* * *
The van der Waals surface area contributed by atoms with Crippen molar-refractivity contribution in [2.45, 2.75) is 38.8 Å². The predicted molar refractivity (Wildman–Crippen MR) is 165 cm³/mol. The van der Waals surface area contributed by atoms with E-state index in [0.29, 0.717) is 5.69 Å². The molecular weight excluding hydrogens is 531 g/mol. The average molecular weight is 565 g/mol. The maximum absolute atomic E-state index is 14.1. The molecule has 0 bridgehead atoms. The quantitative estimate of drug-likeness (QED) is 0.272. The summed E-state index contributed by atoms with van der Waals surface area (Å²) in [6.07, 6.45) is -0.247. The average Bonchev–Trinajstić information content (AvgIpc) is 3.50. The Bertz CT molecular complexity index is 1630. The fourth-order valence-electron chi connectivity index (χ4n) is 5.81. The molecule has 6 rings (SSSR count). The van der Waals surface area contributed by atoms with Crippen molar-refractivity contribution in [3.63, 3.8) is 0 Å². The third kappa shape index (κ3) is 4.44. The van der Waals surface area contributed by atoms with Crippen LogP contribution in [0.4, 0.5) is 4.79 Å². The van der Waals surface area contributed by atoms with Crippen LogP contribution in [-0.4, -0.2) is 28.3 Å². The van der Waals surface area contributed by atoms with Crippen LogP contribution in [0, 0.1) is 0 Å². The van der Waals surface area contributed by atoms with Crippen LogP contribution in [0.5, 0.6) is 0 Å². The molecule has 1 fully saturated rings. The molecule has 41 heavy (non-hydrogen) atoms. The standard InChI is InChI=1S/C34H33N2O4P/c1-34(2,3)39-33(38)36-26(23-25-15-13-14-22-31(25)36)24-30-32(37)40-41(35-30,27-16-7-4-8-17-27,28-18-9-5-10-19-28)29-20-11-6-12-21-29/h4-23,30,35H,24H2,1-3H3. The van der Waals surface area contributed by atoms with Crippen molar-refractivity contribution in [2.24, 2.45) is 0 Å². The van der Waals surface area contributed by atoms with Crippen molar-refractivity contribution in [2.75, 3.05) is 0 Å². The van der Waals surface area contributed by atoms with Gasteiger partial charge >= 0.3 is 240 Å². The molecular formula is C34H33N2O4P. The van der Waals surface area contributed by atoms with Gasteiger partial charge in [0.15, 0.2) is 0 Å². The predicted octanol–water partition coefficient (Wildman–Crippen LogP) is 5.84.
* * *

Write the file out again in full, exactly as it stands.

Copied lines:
The van der Waals surface area contributed by atoms with Crippen molar-refractivity contribution in [2.45, 2.75) is 38.8 Å². The predicted molar refractivity (Wildman–Crippen MR) is 165 cm³/mol. The van der Waals surface area contributed by atoms with E-state index in [0.29, 0.717) is 5.69 Å². The molecular weight excluding hydrogens is 531 g/mol. The average molecular weight is 565 g/mol. The maximum absolute atomic E-state index is 14.1. The molecule has 0 bridgehead atoms. The quantitative estimate of drug-likeness (QED) is 0.272. The summed E-state index contributed by atoms with van der Waals surface area (Å²) in [6.07, 6.45) is -0.247. The average Bonchev–Trinajstić information content (AvgIpc) is 3.50. The Bertz CT molecular complexity index is 1630. The fourth-order valence-electron chi connectivity index (χ4n) is 5.81. The molecule has 6 rings (SSSR count). The van der Waals surface area contributed by atoms with Crippen molar-refractivity contribution in [3.63, 3.8) is 0 Å². The third kappa shape index (κ3) is 4.44. The van der Waals surface area contributed by atoms with Crippen LogP contribution in [0.4, 0.5) is 4.79 Å². The van der Waals surface area contributed by atoms with Crippen LogP contribution in [-0.4, -0.2) is 28.3 Å². The van der Waals surface area contributed by atoms with Crippen LogP contribution in [0, 0.1) is 0 Å². The van der Waals surface area contributed by atoms with Crippen LogP contribution in [0.5, 0.6) is 0 Å². The molecule has 1 fully saturated rings. The molecule has 41 heavy (non-hydrogen) atoms. The standard InChI is InChI=1S/C34H33N2O4P/c1-34(2,3)39-33(38)36-26(23-25-15-13-14-22-31(25)36)24-30-32(37)40-41(35-30,27-16-7-4-8-17-27,28-18-9-5-10-19-28)29-20-11-6-12-21-29/h4-23,30,35H,24H2,1-3H3. The van der Waals surface area contributed by atoms with Crippen molar-refractivity contribution in [2.24, 2.45) is 0 Å². The van der Waals surface area contributed by atoms with Crippen molar-refractivity contribution in [2.75, 3.05) is 0 Å². The van der Waals surface area contributed by atoms with Gasteiger partial charge >= 0.3 is 240 Å². The molecular formula is C34H33N2O4P. The van der Waals surface area contributed by atoms with Gasteiger partial charge in [0.15, 0.2) is 0 Å². The predicted octanol–water partition coefficient (Wildman–Crippen LogP) is 5.84.